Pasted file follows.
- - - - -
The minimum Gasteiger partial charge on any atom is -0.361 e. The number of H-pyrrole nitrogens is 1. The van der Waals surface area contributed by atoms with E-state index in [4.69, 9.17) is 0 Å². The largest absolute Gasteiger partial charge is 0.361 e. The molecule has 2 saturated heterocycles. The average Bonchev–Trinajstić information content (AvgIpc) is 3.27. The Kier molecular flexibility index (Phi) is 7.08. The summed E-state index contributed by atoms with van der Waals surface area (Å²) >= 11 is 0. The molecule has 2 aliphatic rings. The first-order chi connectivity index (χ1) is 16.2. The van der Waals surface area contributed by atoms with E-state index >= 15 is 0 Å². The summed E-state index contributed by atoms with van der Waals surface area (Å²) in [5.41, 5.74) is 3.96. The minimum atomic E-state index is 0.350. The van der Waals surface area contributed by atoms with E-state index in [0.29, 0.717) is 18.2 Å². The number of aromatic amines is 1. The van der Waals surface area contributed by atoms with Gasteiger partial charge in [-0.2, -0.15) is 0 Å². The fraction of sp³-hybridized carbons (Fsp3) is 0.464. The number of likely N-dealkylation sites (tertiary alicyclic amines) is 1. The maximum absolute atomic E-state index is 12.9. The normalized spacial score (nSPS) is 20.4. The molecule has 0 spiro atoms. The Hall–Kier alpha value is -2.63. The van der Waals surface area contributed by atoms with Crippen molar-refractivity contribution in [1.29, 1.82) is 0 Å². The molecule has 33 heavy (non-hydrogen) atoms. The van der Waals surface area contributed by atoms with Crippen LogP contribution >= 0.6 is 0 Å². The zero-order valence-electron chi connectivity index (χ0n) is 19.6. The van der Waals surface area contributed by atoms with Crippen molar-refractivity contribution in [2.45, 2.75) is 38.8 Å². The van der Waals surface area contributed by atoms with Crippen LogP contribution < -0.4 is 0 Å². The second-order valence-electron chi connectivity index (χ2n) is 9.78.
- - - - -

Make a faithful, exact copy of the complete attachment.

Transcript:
The minimum Gasteiger partial charge on any atom is -0.361 e. The number of H-pyrrole nitrogens is 1. The van der Waals surface area contributed by atoms with E-state index in [4.69, 9.17) is 0 Å². The largest absolute Gasteiger partial charge is 0.361 e. The molecule has 2 saturated heterocycles. The average Bonchev–Trinajstić information content (AvgIpc) is 3.27. The Kier molecular flexibility index (Phi) is 7.08. The summed E-state index contributed by atoms with van der Waals surface area (Å²) >= 11 is 0. The molecule has 2 aliphatic rings. The first-order chi connectivity index (χ1) is 16.2. The van der Waals surface area contributed by atoms with E-state index >= 15 is 0 Å². The summed E-state index contributed by atoms with van der Waals surface area (Å²) in [5.41, 5.74) is 3.96. The minimum atomic E-state index is 0.350. The van der Waals surface area contributed by atoms with E-state index in [0.29, 0.717) is 18.2 Å². The number of aromatic amines is 1. The van der Waals surface area contributed by atoms with Gasteiger partial charge in [-0.2, -0.15) is 0 Å². The fraction of sp³-hybridized carbons (Fsp3) is 0.464. The number of likely N-dealkylation sites (tertiary alicyclic amines) is 1. The maximum absolute atomic E-state index is 12.9. The normalized spacial score (nSPS) is 20.4. The molecule has 0 spiro atoms. The Hall–Kier alpha value is -2.63. The van der Waals surface area contributed by atoms with Crippen molar-refractivity contribution in [1.29, 1.82) is 0 Å². The molecule has 33 heavy (non-hydrogen) atoms. The van der Waals surface area contributed by atoms with Crippen LogP contribution >= 0.6 is 0 Å². The zero-order valence-electron chi connectivity index (χ0n) is 19.6. The van der Waals surface area contributed by atoms with Crippen molar-refractivity contribution in [2.45, 2.75) is 38.8 Å². The van der Waals surface area contributed by atoms with Crippen LogP contribution < -0.4 is 0 Å². The second-order valence-electron chi connectivity index (χ2n) is 9.78.